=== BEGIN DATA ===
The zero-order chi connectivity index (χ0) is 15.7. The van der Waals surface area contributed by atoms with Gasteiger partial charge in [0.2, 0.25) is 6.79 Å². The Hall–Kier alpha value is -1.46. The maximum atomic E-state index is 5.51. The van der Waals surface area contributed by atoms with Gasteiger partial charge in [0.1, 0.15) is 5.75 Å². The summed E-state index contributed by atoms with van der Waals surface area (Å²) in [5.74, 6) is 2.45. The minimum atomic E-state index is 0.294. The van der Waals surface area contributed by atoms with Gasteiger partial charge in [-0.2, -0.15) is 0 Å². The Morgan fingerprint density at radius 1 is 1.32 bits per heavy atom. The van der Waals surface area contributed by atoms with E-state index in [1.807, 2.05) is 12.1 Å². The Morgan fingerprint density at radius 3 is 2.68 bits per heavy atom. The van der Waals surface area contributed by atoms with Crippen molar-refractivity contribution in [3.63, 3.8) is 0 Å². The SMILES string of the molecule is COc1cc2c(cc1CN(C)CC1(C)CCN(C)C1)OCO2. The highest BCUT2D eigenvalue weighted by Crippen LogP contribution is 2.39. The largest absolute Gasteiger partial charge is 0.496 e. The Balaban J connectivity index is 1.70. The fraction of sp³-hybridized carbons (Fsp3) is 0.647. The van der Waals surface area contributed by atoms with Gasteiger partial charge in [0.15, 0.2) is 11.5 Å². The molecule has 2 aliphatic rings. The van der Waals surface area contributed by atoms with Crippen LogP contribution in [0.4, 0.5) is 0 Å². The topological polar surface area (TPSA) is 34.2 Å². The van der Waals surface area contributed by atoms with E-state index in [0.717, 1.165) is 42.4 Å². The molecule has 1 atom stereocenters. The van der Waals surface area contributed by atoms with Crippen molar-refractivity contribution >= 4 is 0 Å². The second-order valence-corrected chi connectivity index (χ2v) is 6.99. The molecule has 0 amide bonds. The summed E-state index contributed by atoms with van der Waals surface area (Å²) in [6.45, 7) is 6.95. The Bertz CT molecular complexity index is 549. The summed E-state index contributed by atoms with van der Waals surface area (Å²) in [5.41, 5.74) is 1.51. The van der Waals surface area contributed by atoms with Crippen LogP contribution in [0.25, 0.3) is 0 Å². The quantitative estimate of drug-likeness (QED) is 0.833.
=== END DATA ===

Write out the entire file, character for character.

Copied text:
The zero-order chi connectivity index (χ0) is 15.7. The van der Waals surface area contributed by atoms with Gasteiger partial charge in [0.2, 0.25) is 6.79 Å². The Hall–Kier alpha value is -1.46. The maximum atomic E-state index is 5.51. The van der Waals surface area contributed by atoms with Gasteiger partial charge in [0.1, 0.15) is 5.75 Å². The summed E-state index contributed by atoms with van der Waals surface area (Å²) in [5.74, 6) is 2.45. The minimum atomic E-state index is 0.294. The van der Waals surface area contributed by atoms with Gasteiger partial charge in [-0.2, -0.15) is 0 Å². The Morgan fingerprint density at radius 1 is 1.32 bits per heavy atom. The van der Waals surface area contributed by atoms with E-state index in [1.807, 2.05) is 12.1 Å². The Morgan fingerprint density at radius 3 is 2.68 bits per heavy atom. The van der Waals surface area contributed by atoms with Crippen molar-refractivity contribution in [3.63, 3.8) is 0 Å². The SMILES string of the molecule is COc1cc2c(cc1CN(C)CC1(C)CCN(C)C1)OCO2. The highest BCUT2D eigenvalue weighted by Crippen LogP contribution is 2.39. The largest absolute Gasteiger partial charge is 0.496 e. The Balaban J connectivity index is 1.70. The fraction of sp³-hybridized carbons (Fsp3) is 0.647. The van der Waals surface area contributed by atoms with Gasteiger partial charge in [0.15, 0.2) is 11.5 Å². The molecule has 2 aliphatic rings. The van der Waals surface area contributed by atoms with Crippen LogP contribution in [0.4, 0.5) is 0 Å². The topological polar surface area (TPSA) is 34.2 Å². The van der Waals surface area contributed by atoms with E-state index in [0.717, 1.165) is 42.4 Å². The molecule has 1 atom stereocenters. The van der Waals surface area contributed by atoms with Crippen molar-refractivity contribution >= 4 is 0 Å². The second-order valence-corrected chi connectivity index (χ2v) is 6.99. The molecule has 0 amide bonds. The summed E-state index contributed by atoms with van der Waals surface area (Å²) in [6.45, 7) is 6.95. The Bertz CT molecular complexity index is 549. The summed E-state index contributed by atoms with van der Waals surface area (Å²) in [5.41, 5.74) is 1.51. The van der Waals surface area contributed by atoms with Crippen LogP contribution in [0.25, 0.3) is 0 Å². The quantitative estimate of drug-likeness (QED) is 0.833.